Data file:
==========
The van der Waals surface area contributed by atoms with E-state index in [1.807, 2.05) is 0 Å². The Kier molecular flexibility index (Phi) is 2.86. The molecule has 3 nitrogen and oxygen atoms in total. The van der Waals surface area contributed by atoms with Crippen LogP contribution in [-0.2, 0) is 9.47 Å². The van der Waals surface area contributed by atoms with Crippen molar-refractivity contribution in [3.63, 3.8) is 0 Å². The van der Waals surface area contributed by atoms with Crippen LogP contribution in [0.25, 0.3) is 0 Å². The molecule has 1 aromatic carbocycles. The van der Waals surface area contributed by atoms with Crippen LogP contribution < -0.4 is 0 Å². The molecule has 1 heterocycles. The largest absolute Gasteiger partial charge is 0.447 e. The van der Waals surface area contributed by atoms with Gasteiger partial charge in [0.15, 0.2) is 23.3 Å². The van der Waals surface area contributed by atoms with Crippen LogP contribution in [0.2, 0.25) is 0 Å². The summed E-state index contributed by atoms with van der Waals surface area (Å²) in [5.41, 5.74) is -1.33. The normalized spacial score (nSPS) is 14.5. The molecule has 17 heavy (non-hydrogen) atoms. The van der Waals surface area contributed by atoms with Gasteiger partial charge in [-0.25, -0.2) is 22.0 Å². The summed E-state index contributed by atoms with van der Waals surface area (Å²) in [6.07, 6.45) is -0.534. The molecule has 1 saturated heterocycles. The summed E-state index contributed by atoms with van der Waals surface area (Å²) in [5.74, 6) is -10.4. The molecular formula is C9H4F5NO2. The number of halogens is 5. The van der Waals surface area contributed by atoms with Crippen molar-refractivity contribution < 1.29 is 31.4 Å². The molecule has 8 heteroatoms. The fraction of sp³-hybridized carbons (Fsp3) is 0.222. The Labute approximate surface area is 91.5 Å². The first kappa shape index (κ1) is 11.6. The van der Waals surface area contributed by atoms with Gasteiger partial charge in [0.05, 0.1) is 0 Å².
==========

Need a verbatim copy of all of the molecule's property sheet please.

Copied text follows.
The van der Waals surface area contributed by atoms with E-state index in [1.807, 2.05) is 0 Å². The Kier molecular flexibility index (Phi) is 2.86. The molecule has 3 nitrogen and oxygen atoms in total. The van der Waals surface area contributed by atoms with Crippen LogP contribution in [-0.2, 0) is 9.47 Å². The van der Waals surface area contributed by atoms with Crippen molar-refractivity contribution in [3.63, 3.8) is 0 Å². The van der Waals surface area contributed by atoms with Crippen LogP contribution in [0.25, 0.3) is 0 Å². The molecule has 1 aromatic carbocycles. The van der Waals surface area contributed by atoms with Crippen LogP contribution < -0.4 is 0 Å². The molecule has 1 heterocycles. The largest absolute Gasteiger partial charge is 0.447 e. The van der Waals surface area contributed by atoms with Gasteiger partial charge in [0.15, 0.2) is 23.3 Å². The van der Waals surface area contributed by atoms with Crippen LogP contribution in [0.2, 0.25) is 0 Å². The summed E-state index contributed by atoms with van der Waals surface area (Å²) in [5.41, 5.74) is -1.33. The normalized spacial score (nSPS) is 14.5. The molecule has 17 heavy (non-hydrogen) atoms. The van der Waals surface area contributed by atoms with Gasteiger partial charge in [-0.25, -0.2) is 22.0 Å². The summed E-state index contributed by atoms with van der Waals surface area (Å²) in [6.07, 6.45) is -0.534. The molecule has 1 saturated heterocycles. The summed E-state index contributed by atoms with van der Waals surface area (Å²) in [5.74, 6) is -10.4. The molecular formula is C9H4F5NO2. The number of halogens is 5. The van der Waals surface area contributed by atoms with Crippen molar-refractivity contribution < 1.29 is 31.4 Å². The molecule has 8 heteroatoms. The fraction of sp³-hybridized carbons (Fsp3) is 0.222. The Labute approximate surface area is 91.5 Å². The first kappa shape index (κ1) is 11.6. The van der Waals surface area contributed by atoms with Gasteiger partial charge in [0.05, 0.1) is 0 Å².